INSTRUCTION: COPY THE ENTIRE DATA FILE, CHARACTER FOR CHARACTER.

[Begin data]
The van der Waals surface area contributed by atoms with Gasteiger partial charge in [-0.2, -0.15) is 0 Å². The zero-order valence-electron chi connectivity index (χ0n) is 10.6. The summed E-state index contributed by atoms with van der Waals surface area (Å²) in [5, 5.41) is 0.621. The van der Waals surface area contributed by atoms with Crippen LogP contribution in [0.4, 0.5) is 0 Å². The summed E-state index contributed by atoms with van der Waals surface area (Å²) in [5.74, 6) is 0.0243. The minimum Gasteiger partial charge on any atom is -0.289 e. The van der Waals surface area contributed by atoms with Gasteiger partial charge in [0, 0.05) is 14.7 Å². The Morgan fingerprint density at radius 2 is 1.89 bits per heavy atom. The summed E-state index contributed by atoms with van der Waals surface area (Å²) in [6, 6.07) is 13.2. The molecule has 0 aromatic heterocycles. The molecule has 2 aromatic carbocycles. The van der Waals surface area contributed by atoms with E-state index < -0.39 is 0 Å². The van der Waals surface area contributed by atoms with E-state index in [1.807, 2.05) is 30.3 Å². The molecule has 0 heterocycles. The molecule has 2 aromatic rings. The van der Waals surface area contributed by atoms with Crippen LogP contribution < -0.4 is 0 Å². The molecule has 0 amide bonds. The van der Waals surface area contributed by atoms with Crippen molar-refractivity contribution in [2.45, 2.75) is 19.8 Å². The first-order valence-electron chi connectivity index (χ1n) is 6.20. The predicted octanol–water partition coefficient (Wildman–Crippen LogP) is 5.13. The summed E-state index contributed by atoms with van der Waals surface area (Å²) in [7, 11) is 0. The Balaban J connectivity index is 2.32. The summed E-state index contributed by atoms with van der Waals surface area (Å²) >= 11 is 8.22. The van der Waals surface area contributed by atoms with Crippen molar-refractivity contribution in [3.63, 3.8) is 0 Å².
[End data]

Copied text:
The van der Waals surface area contributed by atoms with Gasteiger partial charge in [-0.2, -0.15) is 0 Å². The zero-order valence-electron chi connectivity index (χ0n) is 10.6. The summed E-state index contributed by atoms with van der Waals surface area (Å²) in [5, 5.41) is 0.621. The van der Waals surface area contributed by atoms with Crippen LogP contribution in [0.4, 0.5) is 0 Å². The summed E-state index contributed by atoms with van der Waals surface area (Å²) in [5.74, 6) is 0.0243. The minimum Gasteiger partial charge on any atom is -0.289 e. The van der Waals surface area contributed by atoms with Gasteiger partial charge in [0, 0.05) is 14.7 Å². The Morgan fingerprint density at radius 2 is 1.89 bits per heavy atom. The summed E-state index contributed by atoms with van der Waals surface area (Å²) in [6, 6.07) is 13.2. The molecule has 0 aromatic heterocycles. The molecule has 2 aromatic carbocycles. The van der Waals surface area contributed by atoms with E-state index < -0.39 is 0 Å². The van der Waals surface area contributed by atoms with E-state index in [1.807, 2.05) is 30.3 Å². The molecule has 0 heterocycles. The molecule has 2 aromatic rings. The van der Waals surface area contributed by atoms with Crippen LogP contribution < -0.4 is 0 Å². The molecule has 0 amide bonds. The van der Waals surface area contributed by atoms with Crippen molar-refractivity contribution in [2.45, 2.75) is 19.8 Å². The first-order valence-electron chi connectivity index (χ1n) is 6.20. The predicted octanol–water partition coefficient (Wildman–Crippen LogP) is 5.13. The summed E-state index contributed by atoms with van der Waals surface area (Å²) in [7, 11) is 0. The Balaban J connectivity index is 2.32. The summed E-state index contributed by atoms with van der Waals surface area (Å²) >= 11 is 8.22. The van der Waals surface area contributed by atoms with Crippen molar-refractivity contribution in [3.63, 3.8) is 0 Å².